Athletes breathe better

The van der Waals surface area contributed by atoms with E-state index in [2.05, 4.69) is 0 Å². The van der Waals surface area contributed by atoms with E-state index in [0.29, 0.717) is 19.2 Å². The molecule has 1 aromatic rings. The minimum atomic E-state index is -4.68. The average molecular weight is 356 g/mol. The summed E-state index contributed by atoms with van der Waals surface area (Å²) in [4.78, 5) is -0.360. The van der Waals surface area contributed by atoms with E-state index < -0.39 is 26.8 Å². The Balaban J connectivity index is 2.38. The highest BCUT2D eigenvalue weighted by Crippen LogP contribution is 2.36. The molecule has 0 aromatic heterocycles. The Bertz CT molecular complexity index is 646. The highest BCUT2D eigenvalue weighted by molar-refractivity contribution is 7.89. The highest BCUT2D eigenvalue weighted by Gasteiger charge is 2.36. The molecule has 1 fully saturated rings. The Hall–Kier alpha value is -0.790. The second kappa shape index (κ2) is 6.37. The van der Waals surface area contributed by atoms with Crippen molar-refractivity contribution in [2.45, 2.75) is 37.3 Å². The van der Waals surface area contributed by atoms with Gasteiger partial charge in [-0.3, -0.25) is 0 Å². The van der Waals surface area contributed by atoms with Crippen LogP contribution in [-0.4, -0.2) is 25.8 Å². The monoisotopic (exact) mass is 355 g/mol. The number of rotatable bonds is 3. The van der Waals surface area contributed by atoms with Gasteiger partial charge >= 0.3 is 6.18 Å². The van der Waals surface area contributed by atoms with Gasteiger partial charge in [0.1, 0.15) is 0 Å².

With concerns rising about air-pollution levels at the Beijing 2008 Olympics, medical authorities will step up checks on athletes for asthma problems to help better prepare them for the world’s biggest sports event. Vice President of the European Academy of Allergology and Clinical Immunology (EAACI) Nikos Papadopoulos told Kathimerini English Edition that checks on all athletes will be held as part of a process to raise awareness about asthma- or allergy-related problems. «Many athletes have allergies without being aware of it. It first needs to be diagnosed,» he said. «All Greek athletes going to Beijing will be checked before they leave and after they come back. This happened in 2004 but not to the same extent as this time round.» Air quality in Beijing has become a source of concern for athletes taking part in the August games, particularly those exposed to outdoor conditions for many hours. Last month, Ethiopia’s long-distance running star Haile Gebrselassie, an asthma sufferer, announced he was pulling out of the marathon fearing his health would be damaged. International Olympic Committee (IOC) President Jacques Rogge has repeatedly said that events would be postponed if the air quality was poor. However, heat and humidity might be a greater threat than pollution levels. «It is not just a matter of pollution, there are also environmental issues such as dust,» explained Papadopoulos. Data from medical authorities show that asthma is most common among cyclists and mountain bikers and least common in athletes competing in badminton, beach volleyball, table tennis and volleyball. Among the top Greek sportspeople that suffer from the respiratory condition is walker Athanasia Tsoumeleka, who took gold in Athens in the 20-kilometer event, according to EAACI. Other high-profile athletes that reached the top with asthma include Manchester United footballer Paul Scholes and England cricketer Ian Botham. EAACI, a non-profit group, gathered in Barcelona recently together with other medical experts from Europe and America and prepared a manual on proper diagnosis and treatment that also safeguards fair competition. «The message is that all people with or without asthma have the right to take part in sports and can also be medal winners at the Olym-pics,» said Papadopoulos. [email protected]

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